Objectives Quantitative magnetization transfer (qMT) is useful for measurement of murine renal fibrosis at high and ultrahigh field strengths. However, its utility at clinical field strengths and in human-like kidneys remains unknown. We tested the hypothesis that qMT would successfully detect fibrosis in swine kidneys with unilateral renal artery stenosis (RAS) at 3.0 T. Methods The qMT protocol is composed of MT scans with variable flip angles and offset frequencies, and of B0, B1, and T1 mapping. Pigs were scanned 10 weeks after RAS or control. A 2-pool model was used to fit the bound pool fraction f of the renal cortex (CO) and outer medulla (OM). Then qMT-derived f in 5 normal and 10 RAS pigs was compared with histological fibrosis determined using Masson's trichrome staining and to renal perfusion assessed with computed tomography. Results The qMT 2-pool model provided accurate fittings of data collected on swine kidneys. Stenotic kidneys showed significantly elevated f in both the CO (9.8% ± 2.7% vs 6.4% ± 0.9%, P = 0.002) and OM (7.6% ± 2.2% vs 4.7% ± 1.1%, P = 0.002), as compared with normal kidneys. Histology-measured renal fibrosis and qMT-derived f correlated directly in both the cortex (Pearson correlation coefficient r = 0.93, P < 0.001) and OM (r = 0.84, P = 0.002), and inversely with stenotic kidney perfusion (r = 0.85, P = 0.002). Conclusions This study demonstrates the feasibility of qMT for measuring fibrosis in human-like swine kidneys, and the association between tissue macromolecule content and renal perfusion. Therefore, qMT may be useful as a tool for noninvasive assessment of renal fibrosis in subjects with RAS at clinical field strengths.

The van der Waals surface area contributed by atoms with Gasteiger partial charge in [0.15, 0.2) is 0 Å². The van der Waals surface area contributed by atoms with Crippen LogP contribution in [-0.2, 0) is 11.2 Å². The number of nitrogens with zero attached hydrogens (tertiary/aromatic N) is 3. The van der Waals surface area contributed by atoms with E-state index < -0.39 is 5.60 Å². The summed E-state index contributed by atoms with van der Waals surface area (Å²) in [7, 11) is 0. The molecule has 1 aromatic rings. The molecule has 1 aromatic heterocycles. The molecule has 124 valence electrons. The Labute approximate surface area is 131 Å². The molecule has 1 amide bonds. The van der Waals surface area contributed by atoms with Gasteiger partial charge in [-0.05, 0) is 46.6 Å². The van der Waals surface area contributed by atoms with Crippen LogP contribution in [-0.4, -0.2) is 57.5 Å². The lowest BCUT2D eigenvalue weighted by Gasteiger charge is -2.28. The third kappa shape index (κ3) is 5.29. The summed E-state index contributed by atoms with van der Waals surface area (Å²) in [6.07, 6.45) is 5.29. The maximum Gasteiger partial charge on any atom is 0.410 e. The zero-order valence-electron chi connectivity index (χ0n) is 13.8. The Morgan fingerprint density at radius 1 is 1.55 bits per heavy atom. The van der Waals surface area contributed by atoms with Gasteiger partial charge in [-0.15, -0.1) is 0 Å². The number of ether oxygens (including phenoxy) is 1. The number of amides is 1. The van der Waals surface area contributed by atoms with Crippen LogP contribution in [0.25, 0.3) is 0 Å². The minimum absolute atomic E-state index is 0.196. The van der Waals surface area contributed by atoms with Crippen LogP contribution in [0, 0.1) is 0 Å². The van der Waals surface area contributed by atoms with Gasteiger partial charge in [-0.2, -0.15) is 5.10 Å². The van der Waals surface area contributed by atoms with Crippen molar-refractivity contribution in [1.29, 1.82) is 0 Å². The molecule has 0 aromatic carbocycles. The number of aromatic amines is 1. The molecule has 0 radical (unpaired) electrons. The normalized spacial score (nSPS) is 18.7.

- quantitative magnetization transfer
- renal artery stenosis
- renal fibrosis
ASJC Scopus subject areas
- Radiology Nuclear Medicine and imaging